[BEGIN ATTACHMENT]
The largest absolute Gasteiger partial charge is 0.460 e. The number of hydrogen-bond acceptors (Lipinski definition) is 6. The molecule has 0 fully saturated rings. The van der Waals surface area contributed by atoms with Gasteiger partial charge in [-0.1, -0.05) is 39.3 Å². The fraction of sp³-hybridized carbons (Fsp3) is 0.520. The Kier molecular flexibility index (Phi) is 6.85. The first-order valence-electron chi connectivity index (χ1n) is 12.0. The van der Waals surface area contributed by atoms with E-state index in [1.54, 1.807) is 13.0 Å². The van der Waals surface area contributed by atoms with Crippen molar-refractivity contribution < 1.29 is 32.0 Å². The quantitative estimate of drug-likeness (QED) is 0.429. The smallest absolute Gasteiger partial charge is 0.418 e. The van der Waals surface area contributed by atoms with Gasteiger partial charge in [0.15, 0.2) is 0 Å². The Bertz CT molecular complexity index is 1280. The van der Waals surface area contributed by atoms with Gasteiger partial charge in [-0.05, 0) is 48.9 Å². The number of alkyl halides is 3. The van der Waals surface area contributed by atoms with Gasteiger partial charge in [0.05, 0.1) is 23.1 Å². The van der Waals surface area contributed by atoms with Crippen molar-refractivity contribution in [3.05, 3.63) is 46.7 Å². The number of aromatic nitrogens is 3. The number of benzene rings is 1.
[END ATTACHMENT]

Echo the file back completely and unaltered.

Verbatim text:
The largest absolute Gasteiger partial charge is 0.460 e. The number of hydrogen-bond acceptors (Lipinski definition) is 6. The molecule has 0 fully saturated rings. The van der Waals surface area contributed by atoms with Gasteiger partial charge in [-0.1, -0.05) is 39.3 Å². The fraction of sp³-hybridized carbons (Fsp3) is 0.520. The Kier molecular flexibility index (Phi) is 6.85. The first-order valence-electron chi connectivity index (χ1n) is 12.0. The van der Waals surface area contributed by atoms with E-state index in [1.54, 1.807) is 13.0 Å². The van der Waals surface area contributed by atoms with Crippen molar-refractivity contribution < 1.29 is 32.0 Å². The quantitative estimate of drug-likeness (QED) is 0.429. The smallest absolute Gasteiger partial charge is 0.418 e. The van der Waals surface area contributed by atoms with Gasteiger partial charge in [0.15, 0.2) is 0 Å². The Bertz CT molecular complexity index is 1280. The van der Waals surface area contributed by atoms with Gasteiger partial charge in [-0.05, 0) is 48.9 Å². The number of alkyl halides is 3. The van der Waals surface area contributed by atoms with Gasteiger partial charge in [0.05, 0.1) is 23.1 Å². The van der Waals surface area contributed by atoms with Crippen molar-refractivity contribution in [3.05, 3.63) is 46.7 Å². The number of aromatic nitrogens is 3. The number of benzene rings is 1.